“The engineering process from start to finish is remarkable: when a user wants to create an object he must create the 3D file first. He will then be able to upload the 3D file through our web platform, and on the web platform he will be given some assistance because we have to check if the 3D file is correct,” Moreau says.
“Our platform will fix this 3D file automatically, preventing any mistakes uploading the file. One part of the object could break because it is too fat or so on, but the software will try and fix any problems that could be encountered in the manufacturing process. From here you choose the material, and as soon as the user has paid by credit card, the object goes into production.”
3D printing has been used in the mainstream to create objects from two photographs, one front, and one back, with the 3D software creating a 3D image that forges figurines from resin via 3D plotting. This was then extended to household goods, tableware, and now jewellery, but the possibilities are endless. The aviation industry have already suggested the technology could be used to create aeroplane wings, while car manufacturers, such as BMW, are looking at allowing customers to create their own car parts, and interiors. The shift in consumer purchasing habits has begun.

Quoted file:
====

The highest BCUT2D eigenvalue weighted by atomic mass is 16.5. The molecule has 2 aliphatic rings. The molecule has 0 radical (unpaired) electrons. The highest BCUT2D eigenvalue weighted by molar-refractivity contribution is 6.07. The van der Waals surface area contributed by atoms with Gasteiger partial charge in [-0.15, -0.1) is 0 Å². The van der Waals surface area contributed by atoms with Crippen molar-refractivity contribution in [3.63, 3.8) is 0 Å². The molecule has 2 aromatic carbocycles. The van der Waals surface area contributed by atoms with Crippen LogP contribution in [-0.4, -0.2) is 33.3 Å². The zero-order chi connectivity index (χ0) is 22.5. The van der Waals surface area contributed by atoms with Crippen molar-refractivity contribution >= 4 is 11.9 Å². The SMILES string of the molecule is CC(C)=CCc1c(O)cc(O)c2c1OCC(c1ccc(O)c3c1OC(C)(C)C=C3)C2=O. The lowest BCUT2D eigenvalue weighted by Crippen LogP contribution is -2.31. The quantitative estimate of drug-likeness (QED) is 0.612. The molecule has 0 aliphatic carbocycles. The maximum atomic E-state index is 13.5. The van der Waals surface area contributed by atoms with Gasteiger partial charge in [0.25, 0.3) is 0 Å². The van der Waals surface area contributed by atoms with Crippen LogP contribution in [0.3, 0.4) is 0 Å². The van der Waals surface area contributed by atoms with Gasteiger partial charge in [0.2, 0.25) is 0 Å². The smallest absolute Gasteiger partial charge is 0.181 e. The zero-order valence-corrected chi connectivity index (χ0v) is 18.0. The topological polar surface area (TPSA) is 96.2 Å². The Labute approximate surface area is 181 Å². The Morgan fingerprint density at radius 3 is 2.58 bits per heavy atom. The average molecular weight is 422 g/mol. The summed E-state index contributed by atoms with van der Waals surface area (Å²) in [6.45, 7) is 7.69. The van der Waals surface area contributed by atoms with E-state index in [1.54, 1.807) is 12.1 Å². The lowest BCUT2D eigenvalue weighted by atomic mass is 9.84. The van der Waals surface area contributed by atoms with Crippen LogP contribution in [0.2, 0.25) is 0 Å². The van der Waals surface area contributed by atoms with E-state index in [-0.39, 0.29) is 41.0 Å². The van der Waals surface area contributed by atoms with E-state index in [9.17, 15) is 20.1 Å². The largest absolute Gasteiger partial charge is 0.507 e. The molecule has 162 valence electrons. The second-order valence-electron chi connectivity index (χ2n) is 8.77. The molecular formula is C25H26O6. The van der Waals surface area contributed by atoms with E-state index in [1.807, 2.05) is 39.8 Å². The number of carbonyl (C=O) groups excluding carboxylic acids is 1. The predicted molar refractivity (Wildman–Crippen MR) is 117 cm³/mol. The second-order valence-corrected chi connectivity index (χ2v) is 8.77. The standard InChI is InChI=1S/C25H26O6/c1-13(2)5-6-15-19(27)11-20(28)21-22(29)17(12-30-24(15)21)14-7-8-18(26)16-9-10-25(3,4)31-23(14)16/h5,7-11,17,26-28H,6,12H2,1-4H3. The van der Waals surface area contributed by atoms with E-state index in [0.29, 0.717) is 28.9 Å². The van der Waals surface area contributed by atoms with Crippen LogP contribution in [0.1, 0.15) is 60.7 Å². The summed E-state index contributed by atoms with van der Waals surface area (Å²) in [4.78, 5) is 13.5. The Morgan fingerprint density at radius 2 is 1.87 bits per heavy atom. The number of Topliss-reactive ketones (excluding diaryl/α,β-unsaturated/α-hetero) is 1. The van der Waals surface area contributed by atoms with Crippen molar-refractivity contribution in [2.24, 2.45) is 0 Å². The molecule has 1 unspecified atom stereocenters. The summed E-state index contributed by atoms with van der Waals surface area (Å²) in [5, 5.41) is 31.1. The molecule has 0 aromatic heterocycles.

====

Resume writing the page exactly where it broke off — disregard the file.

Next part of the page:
“I don’t think we will produce a whole car, but 3D printing can allow you to customise certain areas or accessories to the car. Would you like this coloured wheel? Would you like your company logo? Would you like your name? The car manufacturer would then use the 3D printing software to make this happen – it is the future of of mass manufacturing and digital printing,” says Moreau.
“In the future 3D printing will be used in every place where a unique product is needed. For example everything which you have on you, such as accessories for your phone, men or women’s fashion accessories, or jewellery, everything you use every day people want to customise, and add their own bespoke touch. This is the way the consumer is heading – this idea is already firmly engrained in our purchasing habits.”
Thanks to Sculpteo’s unique process, people can currently create affordable items coated with silver, using the conjunction of Sculpteo’s online platform, its high quality 3D printers and Sculpteo’s silver solution. During the printing process each object is first manufactured via laser sintering then it is coated in a final layer of silver using Sculpteo’s silver process. For the first time you can create the piece of jewellery, online at a low cost (prices start at £21) and have it delivered to you in the post within a few days.